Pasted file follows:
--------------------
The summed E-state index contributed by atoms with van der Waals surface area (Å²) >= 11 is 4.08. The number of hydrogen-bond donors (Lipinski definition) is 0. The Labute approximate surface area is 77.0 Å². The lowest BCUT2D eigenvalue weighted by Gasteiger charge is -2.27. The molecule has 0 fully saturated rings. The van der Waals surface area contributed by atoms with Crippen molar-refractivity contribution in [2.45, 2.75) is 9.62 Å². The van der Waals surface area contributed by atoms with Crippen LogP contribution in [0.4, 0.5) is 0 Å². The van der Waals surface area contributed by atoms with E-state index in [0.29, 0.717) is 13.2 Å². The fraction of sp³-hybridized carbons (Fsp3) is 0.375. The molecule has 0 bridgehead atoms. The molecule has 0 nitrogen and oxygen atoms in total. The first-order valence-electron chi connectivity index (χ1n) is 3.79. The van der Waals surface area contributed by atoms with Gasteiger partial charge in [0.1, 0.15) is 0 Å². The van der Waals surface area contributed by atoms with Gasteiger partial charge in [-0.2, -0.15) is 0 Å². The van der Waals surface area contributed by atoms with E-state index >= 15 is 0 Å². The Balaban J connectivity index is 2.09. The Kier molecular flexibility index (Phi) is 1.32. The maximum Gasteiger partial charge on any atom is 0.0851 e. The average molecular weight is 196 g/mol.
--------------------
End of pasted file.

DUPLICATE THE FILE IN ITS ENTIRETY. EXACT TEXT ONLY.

The summed E-state index contributed by atoms with van der Waals surface area (Å²) >= 11 is 4.08. The number of hydrogen-bond donors (Lipinski definition) is 0. The Labute approximate surface area is 77.0 Å². The lowest BCUT2D eigenvalue weighted by Gasteiger charge is -2.27. The molecule has 0 fully saturated rings. The van der Waals surface area contributed by atoms with Crippen molar-refractivity contribution in [2.45, 2.75) is 9.62 Å². The van der Waals surface area contributed by atoms with Crippen LogP contribution in [0.4, 0.5) is 0 Å². The van der Waals surface area contributed by atoms with E-state index in [0.29, 0.717) is 13.2 Å². The fraction of sp³-hybridized carbons (Fsp3) is 0.375. The molecule has 0 bridgehead atoms. The molecule has 0 nitrogen and oxygen atoms in total. The first-order valence-electron chi connectivity index (χ1n) is 3.79. The van der Waals surface area contributed by atoms with Gasteiger partial charge in [0.1, 0.15) is 0 Å². The van der Waals surface area contributed by atoms with Gasteiger partial charge in [-0.2, -0.15) is 0 Å². The van der Waals surface area contributed by atoms with E-state index >= 15 is 0 Å². The Balaban J connectivity index is 2.09. The Kier molecular flexibility index (Phi) is 1.32. The maximum Gasteiger partial charge on any atom is 0.0851 e. The average molecular weight is 196 g/mol.